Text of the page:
In the eighteenth century, formal dress was so closely associated with Versailles and the French court that it was universally described as the robe à la française. The robe à la française has a fitted overdress which is open at the frontand has a decorative bodice insert called a stomacher covering the corset and an underskirt, the petticoat, showing under the splayed drapery of the overskirt.
In its most formal configuration, the robe à la française presented a particularly wide and flattened profile accomplished by enlarged panniers. Constructed of supple bent wands of willow or whalebone and covered in linen, panniers took on broader or narrower silhouettes. The most remarkable held out the skirts like sandwich boards, barely wider than the body in side view but as expansive as possible in front or rear view. A woman so garbed had to pass through a door sideways.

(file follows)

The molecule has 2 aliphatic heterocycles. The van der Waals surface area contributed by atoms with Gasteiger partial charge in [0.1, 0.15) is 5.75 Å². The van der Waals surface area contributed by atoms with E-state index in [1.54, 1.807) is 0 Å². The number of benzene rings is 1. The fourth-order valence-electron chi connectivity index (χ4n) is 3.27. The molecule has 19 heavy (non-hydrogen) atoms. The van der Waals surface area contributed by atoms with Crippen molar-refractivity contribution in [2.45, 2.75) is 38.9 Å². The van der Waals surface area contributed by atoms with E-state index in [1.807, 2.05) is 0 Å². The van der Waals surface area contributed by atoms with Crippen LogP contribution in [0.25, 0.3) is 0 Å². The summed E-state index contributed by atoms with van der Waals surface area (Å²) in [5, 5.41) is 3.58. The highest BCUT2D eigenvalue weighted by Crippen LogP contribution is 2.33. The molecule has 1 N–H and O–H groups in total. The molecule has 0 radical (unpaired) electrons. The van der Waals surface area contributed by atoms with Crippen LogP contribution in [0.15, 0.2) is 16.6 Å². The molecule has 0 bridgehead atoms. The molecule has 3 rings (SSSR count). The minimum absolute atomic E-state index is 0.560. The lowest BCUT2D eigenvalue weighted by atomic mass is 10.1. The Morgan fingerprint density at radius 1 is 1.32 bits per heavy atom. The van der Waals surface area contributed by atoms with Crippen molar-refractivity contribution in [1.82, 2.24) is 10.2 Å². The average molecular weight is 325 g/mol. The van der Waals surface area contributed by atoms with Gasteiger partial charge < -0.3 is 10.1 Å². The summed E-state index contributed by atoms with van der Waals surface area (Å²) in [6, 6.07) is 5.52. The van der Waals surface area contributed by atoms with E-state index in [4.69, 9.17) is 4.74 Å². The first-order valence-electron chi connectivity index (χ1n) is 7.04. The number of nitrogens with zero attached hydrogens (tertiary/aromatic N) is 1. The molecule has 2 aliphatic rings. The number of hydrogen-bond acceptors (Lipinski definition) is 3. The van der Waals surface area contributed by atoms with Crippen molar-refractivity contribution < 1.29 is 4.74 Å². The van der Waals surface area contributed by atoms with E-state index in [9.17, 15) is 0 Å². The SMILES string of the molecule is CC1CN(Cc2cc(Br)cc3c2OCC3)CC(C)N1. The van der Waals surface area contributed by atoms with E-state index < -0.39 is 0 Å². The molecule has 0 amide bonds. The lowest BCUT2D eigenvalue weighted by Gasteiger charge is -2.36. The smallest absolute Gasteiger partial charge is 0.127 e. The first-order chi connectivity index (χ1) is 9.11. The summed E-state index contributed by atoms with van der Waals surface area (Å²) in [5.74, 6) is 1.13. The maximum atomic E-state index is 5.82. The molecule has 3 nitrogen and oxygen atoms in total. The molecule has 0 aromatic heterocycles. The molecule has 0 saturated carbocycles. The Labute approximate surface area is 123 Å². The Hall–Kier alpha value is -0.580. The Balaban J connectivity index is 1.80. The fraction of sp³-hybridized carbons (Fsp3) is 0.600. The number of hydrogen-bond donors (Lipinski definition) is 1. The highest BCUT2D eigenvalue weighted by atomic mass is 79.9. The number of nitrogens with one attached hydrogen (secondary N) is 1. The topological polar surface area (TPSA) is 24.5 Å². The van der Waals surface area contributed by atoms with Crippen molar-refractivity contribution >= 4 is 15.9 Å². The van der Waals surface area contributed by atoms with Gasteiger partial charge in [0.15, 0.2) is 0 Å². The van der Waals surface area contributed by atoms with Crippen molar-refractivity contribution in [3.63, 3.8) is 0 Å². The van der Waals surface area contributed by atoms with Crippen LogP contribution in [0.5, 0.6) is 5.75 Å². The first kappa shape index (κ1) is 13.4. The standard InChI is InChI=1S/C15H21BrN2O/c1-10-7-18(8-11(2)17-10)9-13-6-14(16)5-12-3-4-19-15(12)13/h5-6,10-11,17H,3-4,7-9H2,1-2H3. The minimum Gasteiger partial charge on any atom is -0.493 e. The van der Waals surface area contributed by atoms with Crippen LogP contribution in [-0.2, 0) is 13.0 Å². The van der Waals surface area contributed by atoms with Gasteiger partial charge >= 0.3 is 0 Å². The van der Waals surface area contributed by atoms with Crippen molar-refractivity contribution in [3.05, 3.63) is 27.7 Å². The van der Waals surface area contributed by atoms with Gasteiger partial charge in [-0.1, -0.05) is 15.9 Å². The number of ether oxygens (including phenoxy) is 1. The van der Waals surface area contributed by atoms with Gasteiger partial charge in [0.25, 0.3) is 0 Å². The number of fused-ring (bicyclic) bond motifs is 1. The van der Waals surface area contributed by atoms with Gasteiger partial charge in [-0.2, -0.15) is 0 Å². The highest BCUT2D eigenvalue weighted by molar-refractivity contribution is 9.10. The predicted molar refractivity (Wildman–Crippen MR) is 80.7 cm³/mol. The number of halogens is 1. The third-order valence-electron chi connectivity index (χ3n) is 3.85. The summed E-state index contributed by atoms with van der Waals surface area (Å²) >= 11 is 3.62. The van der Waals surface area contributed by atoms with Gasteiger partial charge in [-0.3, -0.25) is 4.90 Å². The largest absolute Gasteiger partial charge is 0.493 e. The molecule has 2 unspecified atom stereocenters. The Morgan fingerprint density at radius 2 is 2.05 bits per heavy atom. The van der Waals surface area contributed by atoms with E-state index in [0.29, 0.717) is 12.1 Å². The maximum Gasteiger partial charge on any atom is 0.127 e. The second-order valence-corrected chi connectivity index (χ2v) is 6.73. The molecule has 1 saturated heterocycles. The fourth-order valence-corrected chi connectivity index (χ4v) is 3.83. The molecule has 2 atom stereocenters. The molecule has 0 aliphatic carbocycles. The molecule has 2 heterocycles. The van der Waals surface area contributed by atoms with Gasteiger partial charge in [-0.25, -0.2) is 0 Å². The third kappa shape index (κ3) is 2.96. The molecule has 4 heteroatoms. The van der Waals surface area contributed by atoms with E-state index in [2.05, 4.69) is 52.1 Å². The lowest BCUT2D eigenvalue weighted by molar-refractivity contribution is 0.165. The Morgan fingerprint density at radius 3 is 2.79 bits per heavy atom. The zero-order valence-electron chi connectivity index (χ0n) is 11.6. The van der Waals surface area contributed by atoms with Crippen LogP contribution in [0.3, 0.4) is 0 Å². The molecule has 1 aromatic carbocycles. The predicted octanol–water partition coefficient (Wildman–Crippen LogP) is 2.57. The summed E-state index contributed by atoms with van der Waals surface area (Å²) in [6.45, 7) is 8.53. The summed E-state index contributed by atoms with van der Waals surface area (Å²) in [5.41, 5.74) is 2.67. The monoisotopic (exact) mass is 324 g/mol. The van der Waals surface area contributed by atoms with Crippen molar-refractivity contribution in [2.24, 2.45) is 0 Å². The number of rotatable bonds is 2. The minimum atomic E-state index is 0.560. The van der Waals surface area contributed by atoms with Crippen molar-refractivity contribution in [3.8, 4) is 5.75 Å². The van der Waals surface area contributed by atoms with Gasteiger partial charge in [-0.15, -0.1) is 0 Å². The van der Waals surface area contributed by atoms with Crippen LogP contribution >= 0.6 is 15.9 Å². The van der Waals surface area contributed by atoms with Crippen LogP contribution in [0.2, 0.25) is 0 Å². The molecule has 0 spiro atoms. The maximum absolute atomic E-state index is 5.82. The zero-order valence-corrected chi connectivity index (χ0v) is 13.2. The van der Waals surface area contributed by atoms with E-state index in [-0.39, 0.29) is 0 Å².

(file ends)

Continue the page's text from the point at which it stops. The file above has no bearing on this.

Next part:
The Metropolitan Museum of Art. "Diana Vreeland: Immoderate Style," December 9, 1993–March 20, 1994.
The Metropolitan Museum of Art. "Vanity Fair: A Treasure Trove from the Costume Institute," December 15, 1977–September 3, 1978.
The Metropolitan Museum of Art. "In Style: Celebrating Fifty Years of the Costume Institute," November 17, 1987–April 17, 1988.
The Metropolitan Museum of Art. "The Eighteenth-Century Woman," January 1, 1981–January 2, 1982.
The Metropolitan Museum of Art. "The Ceaseless Century," September 9, 1998–November 29, 1998.
The Metropolitan Museum of Art. "Extreme Beauty: The Body Transformed," December 4, 2001–March 17, 2002.
Saint Louis Art Museum. "Vanity Fair: Four Centuries of Fashion from The Metropolitan Museum of Art," February 3, 1979–April 1, 1979.